What has a theophanic event in the Metaxy in common with the libidinous obsession of an alienation game? I should like to stress, therefore, the identity of structure in both the consciousness of the Metaxy and the consciousness of the alienated Messianic speculator. In the experience of existential tension toward the divine ground, the poles of the tension are symbolized as "God" and "man," while the In-Between of existence is expressed by such symbols as methexis, metalepsis, or metaxy. In the closed existence of the alienated speculator, the structure of the Metaxy remains the same, but the thinker must now, in Nietzsche's phrase, extend grace to himself. He must develop a "divided self," with one self acting the role of "man" who suffers the human condition and the other self acting the role of "God" who brings salvation from it.
The Metaxy becomes, in Hegel's language, the state of Zerrissenheit (diremption) or Entfremdung (alienation); the elaboration of the speculative system becomes the act of salvational Versoehnung (reconciliation); and the man who performs the feat combines in his person the two natures of God and man in the sense of the Definition of Chalcedon; he is the new God-man, the new Messiah. The structure of reality does not disappear, however, because somebody engages in libidinous revolt against it. While the structure remains the same, the revolt results, personally, in the destruction of existential order and, socially, in mass murder. I do not care to go beyond this point. It would be tempting to characterize the "divided self" of the alienated thinker as "schizoid," but the relation of this type of pneumopathological deformation to the phenomena that in psychopathology are treated under the general head of "schizophrenia" is not yet sufficiently explored. Certainly, however, the comparison casts some light on the phenomenon that is conventionally called "immanentism."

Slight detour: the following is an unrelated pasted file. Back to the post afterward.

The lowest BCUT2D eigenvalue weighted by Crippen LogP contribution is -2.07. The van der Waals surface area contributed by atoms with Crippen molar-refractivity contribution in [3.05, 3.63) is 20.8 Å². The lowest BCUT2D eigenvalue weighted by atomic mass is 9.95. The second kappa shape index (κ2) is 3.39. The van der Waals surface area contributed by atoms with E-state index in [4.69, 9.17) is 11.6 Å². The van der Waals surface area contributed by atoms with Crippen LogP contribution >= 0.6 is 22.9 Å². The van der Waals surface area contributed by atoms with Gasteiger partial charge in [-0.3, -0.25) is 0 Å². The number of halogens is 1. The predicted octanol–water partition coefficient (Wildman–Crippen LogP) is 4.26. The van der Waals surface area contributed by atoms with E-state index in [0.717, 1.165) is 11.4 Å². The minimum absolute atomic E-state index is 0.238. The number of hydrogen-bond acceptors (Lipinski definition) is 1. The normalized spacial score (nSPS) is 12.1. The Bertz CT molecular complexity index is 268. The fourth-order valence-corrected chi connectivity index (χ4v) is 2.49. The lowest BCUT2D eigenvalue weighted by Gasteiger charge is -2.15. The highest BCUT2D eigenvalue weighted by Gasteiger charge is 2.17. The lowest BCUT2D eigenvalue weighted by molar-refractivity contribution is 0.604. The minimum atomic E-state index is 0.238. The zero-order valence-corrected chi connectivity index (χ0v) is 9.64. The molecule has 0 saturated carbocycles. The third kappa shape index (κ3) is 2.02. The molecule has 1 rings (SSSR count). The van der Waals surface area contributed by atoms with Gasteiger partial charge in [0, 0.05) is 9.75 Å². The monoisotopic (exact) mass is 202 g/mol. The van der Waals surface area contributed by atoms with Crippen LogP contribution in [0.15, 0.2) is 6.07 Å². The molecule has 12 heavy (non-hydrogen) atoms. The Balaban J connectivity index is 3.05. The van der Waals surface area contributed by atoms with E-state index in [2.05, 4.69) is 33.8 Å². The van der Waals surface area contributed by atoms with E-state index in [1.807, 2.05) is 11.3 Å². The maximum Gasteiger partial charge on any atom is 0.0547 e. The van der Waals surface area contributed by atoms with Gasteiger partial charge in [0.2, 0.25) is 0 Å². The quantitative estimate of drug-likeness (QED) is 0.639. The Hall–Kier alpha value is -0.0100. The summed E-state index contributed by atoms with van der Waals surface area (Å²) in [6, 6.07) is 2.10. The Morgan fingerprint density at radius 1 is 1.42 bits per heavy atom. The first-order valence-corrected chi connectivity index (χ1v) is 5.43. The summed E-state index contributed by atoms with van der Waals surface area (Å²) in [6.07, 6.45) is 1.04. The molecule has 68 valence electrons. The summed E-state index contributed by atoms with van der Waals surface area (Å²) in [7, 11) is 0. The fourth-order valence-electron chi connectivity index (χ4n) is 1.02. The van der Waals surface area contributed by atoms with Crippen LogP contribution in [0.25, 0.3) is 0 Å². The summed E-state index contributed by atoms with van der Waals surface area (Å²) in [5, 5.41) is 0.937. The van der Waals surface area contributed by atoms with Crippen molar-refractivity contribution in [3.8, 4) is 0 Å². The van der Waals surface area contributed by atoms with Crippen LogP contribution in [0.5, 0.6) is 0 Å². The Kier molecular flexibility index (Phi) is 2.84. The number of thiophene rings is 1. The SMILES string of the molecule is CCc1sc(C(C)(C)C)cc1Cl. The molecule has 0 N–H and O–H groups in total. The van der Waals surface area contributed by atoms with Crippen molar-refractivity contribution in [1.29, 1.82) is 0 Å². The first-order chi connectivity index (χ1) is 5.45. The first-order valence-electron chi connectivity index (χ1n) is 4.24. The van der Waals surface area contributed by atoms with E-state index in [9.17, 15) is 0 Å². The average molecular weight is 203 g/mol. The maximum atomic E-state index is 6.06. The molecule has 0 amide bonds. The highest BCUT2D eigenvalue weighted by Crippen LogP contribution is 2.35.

In the modern state of alienation, the enterprise of self-salvation dominates the concern with history and meaning. Theophanic events are no longer permitted to constitute meaning in history through an advance of insight into the truth of existence. The "meaning of history" itself has now been discovered by the new Messiahs; and the meaning of existence derives from participation in the libidinous speculation and action of the self-saviors. In its modern degradation, thus, "history" symbolizes the opus of revolutionary transfiguration. This extreme contraction of "history" to the meaning of an alchemistic, or magic, opus of transfiguring reality through revolution will, in its turn, illuminate the shift of accent in the transition from the classic to the Pauline conception of history.